This is news article was written by the journalist with KARE 11 out of Minnesota in September 2017. The report which also has a video component can be found here.
This was a follow up to a 2014 Government Accountability Office report that the errors were causing veterans to pay for emergency care out of their pocket, or traveling long distances to avoid VA emergency room costs.
This report is from 2014, but the problems with this program still exist. Read the full 2014 report here.
The following text is an excerpt from the first page of the 2014 report.
What GAO Found
The Veterans Millennium Health Care and Benefits Act (Millennium Act) authorizes the Department of Veterans Affairs (VA) to cover emergency care for conditions not related to veterans’ service-connected disabilities when veterans who have no other health plan coverage receive care at non-VA providers. However, GAO identified a number of instances where VA staff who processed claims did not comply with applicable requirements of the Millennium Act, its implementing regulations, or VA policies when they denied the claims. Specifically, at the four VA facilities included in this review, GAO found 66 instances of noncompliance among the 128 denied claims reviewed, which led some claims to be inappropriately denied. VA facilities subsequently reconsidered and paid 25 of these claims.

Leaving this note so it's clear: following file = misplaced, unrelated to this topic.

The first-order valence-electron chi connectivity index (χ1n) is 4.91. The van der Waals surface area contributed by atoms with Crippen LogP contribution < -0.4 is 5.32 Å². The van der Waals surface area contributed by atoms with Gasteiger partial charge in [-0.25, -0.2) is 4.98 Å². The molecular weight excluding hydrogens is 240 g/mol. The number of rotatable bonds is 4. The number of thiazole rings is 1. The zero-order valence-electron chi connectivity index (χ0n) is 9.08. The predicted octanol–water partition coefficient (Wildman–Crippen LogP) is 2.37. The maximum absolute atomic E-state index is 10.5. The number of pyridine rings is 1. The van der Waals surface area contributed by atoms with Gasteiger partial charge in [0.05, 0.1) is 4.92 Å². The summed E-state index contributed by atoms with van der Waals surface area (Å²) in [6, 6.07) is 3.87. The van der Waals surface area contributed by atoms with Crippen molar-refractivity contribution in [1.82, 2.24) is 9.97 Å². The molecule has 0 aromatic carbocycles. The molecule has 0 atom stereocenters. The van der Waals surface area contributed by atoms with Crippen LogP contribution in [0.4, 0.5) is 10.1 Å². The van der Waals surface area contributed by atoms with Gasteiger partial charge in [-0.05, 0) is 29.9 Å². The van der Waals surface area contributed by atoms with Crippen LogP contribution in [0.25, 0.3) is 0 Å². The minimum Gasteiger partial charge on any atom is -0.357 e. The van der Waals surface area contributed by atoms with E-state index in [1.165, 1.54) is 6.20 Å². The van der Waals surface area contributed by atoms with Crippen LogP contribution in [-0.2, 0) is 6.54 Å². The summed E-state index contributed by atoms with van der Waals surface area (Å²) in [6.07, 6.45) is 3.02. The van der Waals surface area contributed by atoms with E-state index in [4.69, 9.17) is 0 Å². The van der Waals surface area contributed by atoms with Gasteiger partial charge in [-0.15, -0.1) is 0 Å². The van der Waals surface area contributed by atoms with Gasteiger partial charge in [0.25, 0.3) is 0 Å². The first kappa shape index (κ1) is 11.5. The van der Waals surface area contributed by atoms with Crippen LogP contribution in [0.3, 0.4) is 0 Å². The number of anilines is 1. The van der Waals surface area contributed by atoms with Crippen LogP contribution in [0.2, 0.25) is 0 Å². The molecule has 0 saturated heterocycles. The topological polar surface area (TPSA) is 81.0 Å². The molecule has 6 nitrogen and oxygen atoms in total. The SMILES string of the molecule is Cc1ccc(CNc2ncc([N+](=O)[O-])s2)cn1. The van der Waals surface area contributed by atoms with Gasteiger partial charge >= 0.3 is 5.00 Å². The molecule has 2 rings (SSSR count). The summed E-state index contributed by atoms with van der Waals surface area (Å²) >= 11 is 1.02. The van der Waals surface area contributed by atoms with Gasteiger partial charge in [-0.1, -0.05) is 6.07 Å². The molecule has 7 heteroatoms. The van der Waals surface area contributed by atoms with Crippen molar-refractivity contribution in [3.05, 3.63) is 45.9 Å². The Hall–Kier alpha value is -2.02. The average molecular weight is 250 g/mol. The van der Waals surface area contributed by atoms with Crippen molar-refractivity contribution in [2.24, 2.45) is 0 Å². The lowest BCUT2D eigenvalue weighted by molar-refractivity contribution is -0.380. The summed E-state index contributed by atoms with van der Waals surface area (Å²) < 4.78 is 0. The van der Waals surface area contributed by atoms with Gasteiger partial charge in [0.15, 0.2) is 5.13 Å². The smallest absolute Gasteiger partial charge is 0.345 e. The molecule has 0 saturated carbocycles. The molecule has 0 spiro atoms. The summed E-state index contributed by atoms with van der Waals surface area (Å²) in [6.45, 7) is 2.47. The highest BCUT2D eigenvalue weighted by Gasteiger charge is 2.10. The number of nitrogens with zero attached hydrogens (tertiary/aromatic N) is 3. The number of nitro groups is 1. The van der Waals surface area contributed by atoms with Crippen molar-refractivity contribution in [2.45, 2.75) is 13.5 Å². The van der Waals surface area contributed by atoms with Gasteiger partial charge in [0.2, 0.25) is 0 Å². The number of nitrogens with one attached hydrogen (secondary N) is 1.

GAO also found that VA facilities may not be notifying veterans as required that their Millennium Act claims have been denied. Eighty-three claims out of 128 that GAO reviewed lacked documentation that the veteran was notified of the denial or of his or her appeal rights. These findings suggest that veterans whose claims have been inappropriately denied may have been held financially liable for emergency care that VA should have covered, and they may not be aware of their rights to appeal these denials.
GAO also found that, as a result of weaknesses in VA’s oversight of Millennium Act claims, VA facilities are at risk for inappropriately denying such claims. For example, agency oversight activities do not focus on compliance with all applicable requirements but rather on the timeliness of claims processing. In addition, VA has limited assurance that deficiencies relating to Millennium Act claims processing identified during reviews are corrected because it only conducts limited follow-up with VA facilities. Moreover, VA does not collect adequate data for monitoring the appropriateness of Millennium Act claim denials. This lack of data hinders VA’s ability to track patterns as to why Millennium Act claims are denied and identify areas where communications with veterans and non-VA